This Masterclass will explore the impact of traumatic histories or stories on the professionals who work with adoptive families – highlighting the importance of relationships and relationship-based interventions as a means of making sense of these experiences and avoiding “burnout”.
By the end of the session, you will have a clearer sense of why our feelings and interactions with others are important for us as professionals working with adoptive families, and what they can tell us about the feelings and histories of our clients.
Key concepts will be addressed via a live presentation, and there will be time set aside for you to submit questions for discussion. You will also receive access to a recording of the session via the Vimeo Video Platform.
The Masterclass will be led by the author and Consultant Child and Adolescent Psychotherapist Alison Roy. She will be joined by Robin Solomon, Consultant Social Worker and Senior Fellow HEA. Together, they will discuss their insights as professionals working in this area.
The session will also include a number of readings from the recently-published book, A For Adoption.
The experience of adoption – both adopting and being adopted – can stir up deep emotional pain, often related to loss and early trauma.
“You don’t have to scratch too far beneath the surface to see how powerful themes of loss and sadness are going to be pretty central to individual and family stories, despite a “coming together” as a family unit, once the adoption order has been granted. Adoption may be a new beginning – or another beginning – but new beginnings do also tend to stir up feelings left over from previous beginnings and endings.” – Alison Roy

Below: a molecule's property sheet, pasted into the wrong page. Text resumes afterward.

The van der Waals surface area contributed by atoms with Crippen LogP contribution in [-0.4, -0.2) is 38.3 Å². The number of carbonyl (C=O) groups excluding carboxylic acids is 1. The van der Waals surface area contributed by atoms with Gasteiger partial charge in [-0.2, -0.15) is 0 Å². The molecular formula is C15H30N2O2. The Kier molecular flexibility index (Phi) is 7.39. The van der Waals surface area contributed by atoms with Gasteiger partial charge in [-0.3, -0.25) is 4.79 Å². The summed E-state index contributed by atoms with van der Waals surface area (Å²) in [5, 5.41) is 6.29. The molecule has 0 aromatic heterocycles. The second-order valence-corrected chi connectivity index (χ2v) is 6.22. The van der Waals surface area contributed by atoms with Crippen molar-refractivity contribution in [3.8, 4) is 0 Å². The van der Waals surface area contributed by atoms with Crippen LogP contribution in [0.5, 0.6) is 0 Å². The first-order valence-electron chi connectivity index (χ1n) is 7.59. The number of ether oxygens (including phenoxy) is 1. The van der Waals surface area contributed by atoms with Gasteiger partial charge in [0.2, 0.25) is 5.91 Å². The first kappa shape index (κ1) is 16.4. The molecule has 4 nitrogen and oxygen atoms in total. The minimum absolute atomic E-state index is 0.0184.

In this Masterclass, we will explore the impact of traumatic histories and stories on the professionals who work with adoptive families – creating a space to think about vicarious trauma, how this plays out in professional networks and politically, and where to take our responses and feelings as a result of being “up close and personal” with traumatic experiences.
We will be exploring the significance of relationships and relationship-based practice – addressing how to carve out time and space for interactions which are vital to the wellbeing of the professionals who work with adoptive families, but which can often be side-lined due to other pressures and priorities. Without good working relationships, professionals facing such high levels of distress and stress tend to go off sick or experience “burnout”. We will open up conversations about what we can do to mitigate this risk, and thereby strengthen the protective function of the professional network surrounding the adopted child.
In addressing these themes, we will draw upon the psychoanalytic framework which underpins A For Adoption – a framework which highlights the importance of taking time to consider how to respond to the complex difficulties and dynamics specific to the adoption experience, and to understand our responses to work in this area. We will also integrate first-hand accounts of adopters, adoptees, and professionals within the adoption process, through readings from the book.